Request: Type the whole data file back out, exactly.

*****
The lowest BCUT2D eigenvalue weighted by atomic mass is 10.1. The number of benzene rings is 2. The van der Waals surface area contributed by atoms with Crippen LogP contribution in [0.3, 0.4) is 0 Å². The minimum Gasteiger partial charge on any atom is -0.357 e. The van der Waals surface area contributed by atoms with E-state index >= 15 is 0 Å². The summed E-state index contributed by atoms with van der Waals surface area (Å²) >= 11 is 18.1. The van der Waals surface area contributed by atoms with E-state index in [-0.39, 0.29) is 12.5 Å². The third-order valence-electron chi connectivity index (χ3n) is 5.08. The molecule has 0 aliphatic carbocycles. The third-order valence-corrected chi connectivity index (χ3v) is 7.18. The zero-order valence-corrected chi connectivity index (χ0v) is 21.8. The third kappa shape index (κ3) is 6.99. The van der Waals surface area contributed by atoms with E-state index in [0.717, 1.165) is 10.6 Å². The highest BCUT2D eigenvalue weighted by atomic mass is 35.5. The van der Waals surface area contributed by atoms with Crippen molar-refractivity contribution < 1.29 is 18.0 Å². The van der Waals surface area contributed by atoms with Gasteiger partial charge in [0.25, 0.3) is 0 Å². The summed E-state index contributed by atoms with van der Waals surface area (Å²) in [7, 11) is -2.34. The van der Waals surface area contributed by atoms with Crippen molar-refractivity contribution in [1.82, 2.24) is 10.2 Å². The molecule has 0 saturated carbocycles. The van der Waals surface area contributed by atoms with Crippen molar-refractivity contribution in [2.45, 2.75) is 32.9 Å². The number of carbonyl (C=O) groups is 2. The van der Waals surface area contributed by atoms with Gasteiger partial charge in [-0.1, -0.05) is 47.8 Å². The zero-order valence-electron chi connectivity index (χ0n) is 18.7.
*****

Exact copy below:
The lowest BCUT2D eigenvalue weighted by atomic mass is 10.1. The number of benzene rings is 2. The van der Waals surface area contributed by atoms with Crippen LogP contribution in [0.3, 0.4) is 0 Å². The minimum Gasteiger partial charge on any atom is -0.357 e. The van der Waals surface area contributed by atoms with E-state index >= 15 is 0 Å². The summed E-state index contributed by atoms with van der Waals surface area (Å²) >= 11 is 18.1. The van der Waals surface area contributed by atoms with E-state index in [-0.39, 0.29) is 12.5 Å². The third-order valence-electron chi connectivity index (χ3n) is 5.08. The molecule has 0 aliphatic carbocycles. The third-order valence-corrected chi connectivity index (χ3v) is 7.18. The zero-order valence-corrected chi connectivity index (χ0v) is 21.8. The third kappa shape index (κ3) is 6.99. The van der Waals surface area contributed by atoms with E-state index in [0.717, 1.165) is 10.6 Å². The highest BCUT2D eigenvalue weighted by atomic mass is 35.5. The van der Waals surface area contributed by atoms with Crippen molar-refractivity contribution < 1.29 is 18.0 Å². The van der Waals surface area contributed by atoms with Gasteiger partial charge in [0.25, 0.3) is 0 Å². The summed E-state index contributed by atoms with van der Waals surface area (Å²) in [7, 11) is -2.34. The van der Waals surface area contributed by atoms with Crippen molar-refractivity contribution in [1.82, 2.24) is 10.2 Å². The molecule has 0 saturated carbocycles. The van der Waals surface area contributed by atoms with Crippen molar-refractivity contribution in [2.45, 2.75) is 32.9 Å². The number of carbonyl (C=O) groups is 2. The van der Waals surface area contributed by atoms with Gasteiger partial charge in [-0.1, -0.05) is 47.8 Å². The zero-order valence-electron chi connectivity index (χ0n) is 18.7.